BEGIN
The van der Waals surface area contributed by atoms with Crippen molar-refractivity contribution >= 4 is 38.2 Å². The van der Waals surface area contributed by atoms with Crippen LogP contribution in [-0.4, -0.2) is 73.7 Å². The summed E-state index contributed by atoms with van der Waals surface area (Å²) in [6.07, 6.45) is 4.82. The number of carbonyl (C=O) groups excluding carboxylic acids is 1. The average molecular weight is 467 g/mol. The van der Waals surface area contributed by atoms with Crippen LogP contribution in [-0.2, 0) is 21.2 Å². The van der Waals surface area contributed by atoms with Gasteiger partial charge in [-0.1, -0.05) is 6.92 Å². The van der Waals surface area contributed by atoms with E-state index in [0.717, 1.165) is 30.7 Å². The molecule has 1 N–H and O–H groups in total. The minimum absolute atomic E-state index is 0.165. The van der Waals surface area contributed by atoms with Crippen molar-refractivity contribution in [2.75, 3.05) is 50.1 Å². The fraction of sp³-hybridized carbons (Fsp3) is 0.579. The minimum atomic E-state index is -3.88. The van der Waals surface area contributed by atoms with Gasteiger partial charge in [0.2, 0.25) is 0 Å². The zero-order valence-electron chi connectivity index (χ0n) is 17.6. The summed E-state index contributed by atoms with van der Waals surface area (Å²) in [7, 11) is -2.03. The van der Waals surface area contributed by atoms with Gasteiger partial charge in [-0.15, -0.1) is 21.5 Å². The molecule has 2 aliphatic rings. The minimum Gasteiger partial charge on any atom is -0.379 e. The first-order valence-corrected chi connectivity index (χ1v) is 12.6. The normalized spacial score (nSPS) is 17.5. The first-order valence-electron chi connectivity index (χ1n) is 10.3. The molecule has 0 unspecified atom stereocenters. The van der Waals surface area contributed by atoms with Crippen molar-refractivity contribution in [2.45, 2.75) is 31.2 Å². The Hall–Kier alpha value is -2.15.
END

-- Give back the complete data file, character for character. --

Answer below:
The van der Waals surface area contributed by atoms with Crippen molar-refractivity contribution >= 4 is 38.2 Å². The van der Waals surface area contributed by atoms with Crippen LogP contribution in [-0.4, -0.2) is 73.7 Å². The summed E-state index contributed by atoms with van der Waals surface area (Å²) in [6.07, 6.45) is 4.82. The number of carbonyl (C=O) groups excluding carboxylic acids is 1. The average molecular weight is 467 g/mol. The van der Waals surface area contributed by atoms with Crippen LogP contribution in [-0.2, 0) is 21.2 Å². The van der Waals surface area contributed by atoms with Gasteiger partial charge in [-0.1, -0.05) is 6.92 Å². The van der Waals surface area contributed by atoms with E-state index in [0.717, 1.165) is 30.7 Å². The molecule has 1 N–H and O–H groups in total. The minimum absolute atomic E-state index is 0.165. The van der Waals surface area contributed by atoms with Crippen molar-refractivity contribution in [2.75, 3.05) is 50.1 Å². The fraction of sp³-hybridized carbons (Fsp3) is 0.579. The minimum atomic E-state index is -3.88. The van der Waals surface area contributed by atoms with Gasteiger partial charge in [0.2, 0.25) is 0 Å². The zero-order valence-electron chi connectivity index (χ0n) is 17.6. The summed E-state index contributed by atoms with van der Waals surface area (Å²) in [7, 11) is -2.03. The van der Waals surface area contributed by atoms with Gasteiger partial charge in [-0.15, -0.1) is 21.5 Å². The molecule has 2 aliphatic rings. The minimum Gasteiger partial charge on any atom is -0.379 e. The first-order valence-corrected chi connectivity index (χ1v) is 12.6. The normalized spacial score (nSPS) is 17.5. The first-order valence-electron chi connectivity index (χ1n) is 10.3. The molecule has 0 unspecified atom stereocenters. The van der Waals surface area contributed by atoms with Crippen molar-refractivity contribution in [2.45, 2.75) is 31.2 Å². The Hall–Kier alpha value is -2.15.